The latter is often appropriate; people should be free to do what they want unless others are affected significantly. But when it comes to privacy and freedom of speech, I don't think so.


> no additional legislation [...] has as much consequence and is not qualitatively different than a little or a lot of legislation

This cannot be generalized and is different depending upon the circumstance. In this case, I wholeheartedly disagree.


The difference is that the consequences of no new legislation are known (from experience), while the consequences of new legislation can be estimated, but with complex and far-reaching laws the practical effect is usually very different, with numerous unintended corner cases that can get very nasty. The problem is that politicians (and people in general) usually ignore that, and present it as a choice between how things work today, and how they think things will work once the law passes.

If we took into account the uncertainty properly, I think the balance would look very different, and many laws wouldn't pass simply because no-one would be able to vouch for the actual effects.


Laws should have some kind of escape clauses that kick in should unintended consequences start dominating the impact.


and what is "unintended"? Who gets to decide if a certain use of a law is unintended?


Laws are often intentionally pretty vague so that courts get to decide.


How about the polity?


>there are downsides and unintended consequences to every option

Even so, there are not the same "downsides and unintended consequence" to every option, nor they have the same impact for every option chosen.

So, this is not some "6 of one, half a dozen of the other" case.

>The question is, do we want that power to be controlled democratically or to be arbitrarily exercised by the most powerful?

Whatever we want, in practice, and for pragmatic reasons, we usually get just a mix of both. So it makes sense to have laws that don't give so much possibility for arbitrary execution, or don't give too much power when arbitrary executed.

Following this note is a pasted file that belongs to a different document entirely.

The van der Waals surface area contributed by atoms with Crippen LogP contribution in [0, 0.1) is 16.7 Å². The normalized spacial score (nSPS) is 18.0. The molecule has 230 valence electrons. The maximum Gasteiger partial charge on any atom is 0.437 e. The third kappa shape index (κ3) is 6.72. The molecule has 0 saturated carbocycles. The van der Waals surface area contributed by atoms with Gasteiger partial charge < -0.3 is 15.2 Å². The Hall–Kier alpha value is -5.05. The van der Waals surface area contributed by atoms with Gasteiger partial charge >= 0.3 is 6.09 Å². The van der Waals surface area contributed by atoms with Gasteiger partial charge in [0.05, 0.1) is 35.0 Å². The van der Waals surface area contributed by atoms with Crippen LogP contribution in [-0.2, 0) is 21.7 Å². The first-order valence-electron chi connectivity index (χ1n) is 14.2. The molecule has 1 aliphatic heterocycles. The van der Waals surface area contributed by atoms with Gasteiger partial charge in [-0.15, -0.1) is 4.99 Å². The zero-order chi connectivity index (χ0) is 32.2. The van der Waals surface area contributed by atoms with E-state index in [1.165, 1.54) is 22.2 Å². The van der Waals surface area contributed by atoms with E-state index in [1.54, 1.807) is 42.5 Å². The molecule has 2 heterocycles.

I wonder which part of the GDPR they are using to demand sources. I have read the thing a couple of months ago and as I recall the thing is mostly about not sharing personal information without consent, does anyone else recall parts that grant governments new rights to demand the disclosure of personal information?


Journalism is the practice of collecting information about people and disseminating it without their consent. Otherwise you’re just redistributing press releases.


This brings up an interesting question: if I tell people about you, am I doing something illegal?


What if I remember something about you?


You are probably joking, but the GDPR (and also the 'right to be forgotten') is not and has never been about the actual memories of a natural person. You diary (if you have one) is also not included in its scope.

You can remember whatever you want, about anyone or anything.


What part of the GDPR specifically addresses that?


No part of the GDPR specifically allows you to remember things, but Article 2 (which limits the scope of the law to data processed as part of a filing system) does except processing for purely personal activities in 2(2)(c).

https://gdpr-info.eu/art-2-gdpr/


Thanks! 2.2:

"This Regulation does not apply to the processing of personal data:

* "in the course of an activity which falls outside the scope of Union law;

* "by the Member States when carrying out activities which fall within the scope of Chapter 2 of Title V of the TEU;

* "by a natural person in the course of a purely personal or household activity;

* "by competent authorities for the purposes of the prevention, investigation, detection or prosecution of criminal offences or the execution of criminal penalties, including the safeguarding against and the prevention of threats to public security."


So if you're a natural person working in a store you don't fall under this exception.

I thought the GDPR sign at the butcher shop was a joke?


I'm not sure exactly what GDPR means for the people whose job involves processing data, but I would think that independent of whatever rules apply to the employer as a data controller/processor, 2(2)(c) would except the employee's memory of what they did.


The part that says you have to be an entity (data controller or data processors) that matches a specific definition, not merely a person living their life.


Is a "data controller or data processor" well defined in the law? What in any way could somebody ever twist the wording to include a person living their life?

What if this person had a hobby of simply collecting and cataloging information bout people they come in contact with?


>What if this person had a hobby of simply collecting and cataloging information bout people they come in contact with?

Then they are a data controller.

"A data controller is the individual or the legal person who controls and is responsible for the keeping and use of personal information on computer or in structured manual files.

(...)

In essence, you are a data controller if you can answer YES to the following question: Do you keep or process any information about living people?"